At least 15 countries in Africa will hold legislative or presidential elections in 2015. For a continent that has been plagued by decades of coups and political instability, opportunities to deepen democracy are always welcome, but never easy.
The events in Burkina Faso in late 2014 are a good example of these complexities: The Burkinabè overthrew their president of 27 years, Blaise Compaoré, in October, when he tried to change the constitution so he could run yet again. While citizens celebrated, the army stepped in, a move that made many observers nervous, as it was reminiscent of so many past military takeovers. Then again, the army has promised to act as only a transitional player, committing to usher in elections in 2015 and instating civilian Michel Kafando as interim president.
In his recent Foresight Africa brief, Brookings nonresident fellow John Mukum Mbaku provides a snapshot of four of 2015’s forthcoming elections: Côte d’Ivoire, Tanzania, Burkina Faso and Sudan. He argues that each of the governments in these countries, as well as in the other fledgling democracies around the continent, must use their 2015 elections as the opportunity not only for more participatory elections, but also for strengthening institutions and the rule of law.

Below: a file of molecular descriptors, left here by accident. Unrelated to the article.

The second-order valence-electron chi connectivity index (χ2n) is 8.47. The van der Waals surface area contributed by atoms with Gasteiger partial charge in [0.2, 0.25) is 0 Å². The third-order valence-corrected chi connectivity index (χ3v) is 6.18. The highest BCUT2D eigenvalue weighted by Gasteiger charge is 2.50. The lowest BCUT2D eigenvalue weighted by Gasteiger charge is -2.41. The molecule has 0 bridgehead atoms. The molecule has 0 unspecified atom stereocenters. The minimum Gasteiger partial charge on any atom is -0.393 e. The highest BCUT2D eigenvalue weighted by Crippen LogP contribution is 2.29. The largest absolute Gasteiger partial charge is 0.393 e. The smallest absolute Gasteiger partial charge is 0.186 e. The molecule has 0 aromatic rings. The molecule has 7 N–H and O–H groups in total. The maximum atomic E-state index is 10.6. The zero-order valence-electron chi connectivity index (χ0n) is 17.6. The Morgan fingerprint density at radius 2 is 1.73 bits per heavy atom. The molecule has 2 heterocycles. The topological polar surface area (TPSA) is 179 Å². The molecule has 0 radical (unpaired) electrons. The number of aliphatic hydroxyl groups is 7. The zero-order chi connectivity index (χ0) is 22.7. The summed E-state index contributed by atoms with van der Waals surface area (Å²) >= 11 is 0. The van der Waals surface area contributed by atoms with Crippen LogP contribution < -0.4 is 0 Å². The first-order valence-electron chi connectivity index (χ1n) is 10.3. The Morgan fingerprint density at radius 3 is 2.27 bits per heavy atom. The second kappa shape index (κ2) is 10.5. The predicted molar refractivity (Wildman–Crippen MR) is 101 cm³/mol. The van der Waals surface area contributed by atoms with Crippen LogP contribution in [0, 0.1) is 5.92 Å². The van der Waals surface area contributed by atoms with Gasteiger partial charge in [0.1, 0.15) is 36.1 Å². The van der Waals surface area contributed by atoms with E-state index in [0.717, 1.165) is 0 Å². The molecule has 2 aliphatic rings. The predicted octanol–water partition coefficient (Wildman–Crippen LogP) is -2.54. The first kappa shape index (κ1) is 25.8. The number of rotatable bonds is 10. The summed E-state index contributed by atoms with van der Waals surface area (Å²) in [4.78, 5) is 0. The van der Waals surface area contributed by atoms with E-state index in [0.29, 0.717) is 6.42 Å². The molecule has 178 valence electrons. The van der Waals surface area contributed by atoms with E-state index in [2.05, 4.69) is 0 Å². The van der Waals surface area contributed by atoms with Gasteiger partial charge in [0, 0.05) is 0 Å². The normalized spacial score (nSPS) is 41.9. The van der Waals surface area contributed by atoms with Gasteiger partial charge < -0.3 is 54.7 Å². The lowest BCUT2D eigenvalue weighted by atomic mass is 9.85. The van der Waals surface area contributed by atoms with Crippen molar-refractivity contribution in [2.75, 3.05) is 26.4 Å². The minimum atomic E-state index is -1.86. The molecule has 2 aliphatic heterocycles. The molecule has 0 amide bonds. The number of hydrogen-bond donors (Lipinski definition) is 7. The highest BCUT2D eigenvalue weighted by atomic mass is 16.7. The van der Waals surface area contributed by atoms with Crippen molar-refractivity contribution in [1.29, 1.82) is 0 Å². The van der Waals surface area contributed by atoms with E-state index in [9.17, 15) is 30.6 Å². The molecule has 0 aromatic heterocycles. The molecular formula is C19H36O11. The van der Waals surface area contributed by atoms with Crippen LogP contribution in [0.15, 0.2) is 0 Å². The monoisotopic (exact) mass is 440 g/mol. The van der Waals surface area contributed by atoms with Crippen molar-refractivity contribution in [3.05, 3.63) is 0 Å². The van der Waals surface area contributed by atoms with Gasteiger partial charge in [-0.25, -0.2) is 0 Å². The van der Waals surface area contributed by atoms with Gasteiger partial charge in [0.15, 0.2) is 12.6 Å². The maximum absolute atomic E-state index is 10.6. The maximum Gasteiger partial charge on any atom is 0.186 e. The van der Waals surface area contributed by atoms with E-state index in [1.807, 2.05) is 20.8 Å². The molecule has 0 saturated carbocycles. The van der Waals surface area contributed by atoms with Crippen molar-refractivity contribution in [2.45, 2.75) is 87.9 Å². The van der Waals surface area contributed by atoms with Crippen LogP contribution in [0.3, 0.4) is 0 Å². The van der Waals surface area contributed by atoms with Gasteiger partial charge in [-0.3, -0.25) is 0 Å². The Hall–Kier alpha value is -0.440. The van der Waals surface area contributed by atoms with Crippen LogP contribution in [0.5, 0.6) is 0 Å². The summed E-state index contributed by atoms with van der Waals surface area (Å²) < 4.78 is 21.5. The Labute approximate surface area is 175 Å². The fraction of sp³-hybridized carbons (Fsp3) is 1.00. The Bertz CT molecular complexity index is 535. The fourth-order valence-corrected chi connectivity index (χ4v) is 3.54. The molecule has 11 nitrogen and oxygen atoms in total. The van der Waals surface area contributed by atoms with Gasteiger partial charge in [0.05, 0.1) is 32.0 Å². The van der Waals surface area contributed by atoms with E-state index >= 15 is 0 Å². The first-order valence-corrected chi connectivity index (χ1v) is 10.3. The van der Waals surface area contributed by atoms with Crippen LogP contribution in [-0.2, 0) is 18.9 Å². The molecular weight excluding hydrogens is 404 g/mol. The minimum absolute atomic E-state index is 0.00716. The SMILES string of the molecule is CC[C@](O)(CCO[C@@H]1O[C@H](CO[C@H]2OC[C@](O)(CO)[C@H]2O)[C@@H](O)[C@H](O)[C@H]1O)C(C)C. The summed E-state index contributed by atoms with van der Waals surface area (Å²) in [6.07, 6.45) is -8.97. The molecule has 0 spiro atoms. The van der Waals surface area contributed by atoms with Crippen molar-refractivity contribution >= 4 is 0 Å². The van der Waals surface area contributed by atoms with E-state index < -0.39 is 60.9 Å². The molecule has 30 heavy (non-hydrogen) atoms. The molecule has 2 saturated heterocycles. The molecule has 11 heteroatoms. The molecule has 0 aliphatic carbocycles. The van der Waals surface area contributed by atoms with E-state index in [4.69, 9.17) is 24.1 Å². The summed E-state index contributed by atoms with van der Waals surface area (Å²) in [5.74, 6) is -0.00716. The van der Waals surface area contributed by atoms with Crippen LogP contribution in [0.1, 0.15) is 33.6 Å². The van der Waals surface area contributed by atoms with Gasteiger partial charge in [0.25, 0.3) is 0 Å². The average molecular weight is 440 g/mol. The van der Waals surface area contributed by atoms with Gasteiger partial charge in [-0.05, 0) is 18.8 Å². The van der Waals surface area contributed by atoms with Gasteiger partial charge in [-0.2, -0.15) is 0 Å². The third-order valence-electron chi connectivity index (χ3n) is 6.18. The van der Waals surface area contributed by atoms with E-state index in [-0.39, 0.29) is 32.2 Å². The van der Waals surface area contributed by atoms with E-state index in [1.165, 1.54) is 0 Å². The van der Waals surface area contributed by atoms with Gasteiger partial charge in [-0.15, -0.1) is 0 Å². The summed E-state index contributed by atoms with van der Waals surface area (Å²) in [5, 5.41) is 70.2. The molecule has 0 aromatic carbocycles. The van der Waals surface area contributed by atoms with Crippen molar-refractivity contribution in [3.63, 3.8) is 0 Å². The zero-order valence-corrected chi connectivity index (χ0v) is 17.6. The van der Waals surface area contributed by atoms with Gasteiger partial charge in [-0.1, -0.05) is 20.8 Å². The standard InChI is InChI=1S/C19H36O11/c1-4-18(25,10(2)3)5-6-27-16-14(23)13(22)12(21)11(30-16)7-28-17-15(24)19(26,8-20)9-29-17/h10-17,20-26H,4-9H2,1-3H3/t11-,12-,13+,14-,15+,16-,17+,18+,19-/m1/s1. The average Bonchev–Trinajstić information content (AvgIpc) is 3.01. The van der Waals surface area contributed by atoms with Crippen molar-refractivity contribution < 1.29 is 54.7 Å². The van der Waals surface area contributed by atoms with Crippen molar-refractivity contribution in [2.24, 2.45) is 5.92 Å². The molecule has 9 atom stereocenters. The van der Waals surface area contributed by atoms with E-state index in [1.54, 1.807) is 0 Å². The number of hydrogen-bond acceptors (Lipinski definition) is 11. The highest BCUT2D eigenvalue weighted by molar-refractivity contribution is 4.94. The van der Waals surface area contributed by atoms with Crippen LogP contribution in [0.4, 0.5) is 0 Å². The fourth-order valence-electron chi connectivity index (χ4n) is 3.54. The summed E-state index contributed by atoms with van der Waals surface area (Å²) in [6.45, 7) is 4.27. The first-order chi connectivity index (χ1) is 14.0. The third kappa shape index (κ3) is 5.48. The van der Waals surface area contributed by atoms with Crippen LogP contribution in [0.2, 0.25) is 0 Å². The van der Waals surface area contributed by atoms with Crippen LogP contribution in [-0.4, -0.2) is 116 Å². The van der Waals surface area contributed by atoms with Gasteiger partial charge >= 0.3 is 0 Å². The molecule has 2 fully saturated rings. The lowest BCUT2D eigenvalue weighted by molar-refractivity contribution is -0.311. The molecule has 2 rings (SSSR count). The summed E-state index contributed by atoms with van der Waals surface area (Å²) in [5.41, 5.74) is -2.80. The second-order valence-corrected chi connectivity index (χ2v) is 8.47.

Mbaku explores the history of controversial elections and related civil wars in Côte d’Ivoire, previewing the issues likely to be the most contentious this time around. He also examines the upcoming Tanzanian general elections and constitutional referendum. Tanzania—a country that has successfully held four free and credible elections—will also be voting on the status of the semi-autonomous island of Zanzibar. He reviews the steps that led to the recent events in Burkina Faso as well as his hopes for the transition process. Finally, Mbaku discusses Sudan’s 2015 elections and whether they mean anything for President Omar al-Bashir’s reign.
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Read Foresight Africa 2015,
which details the top priorities for Africa in the coming year, to learn more about the 2015 elections around the continent as well as other critical issues for the region.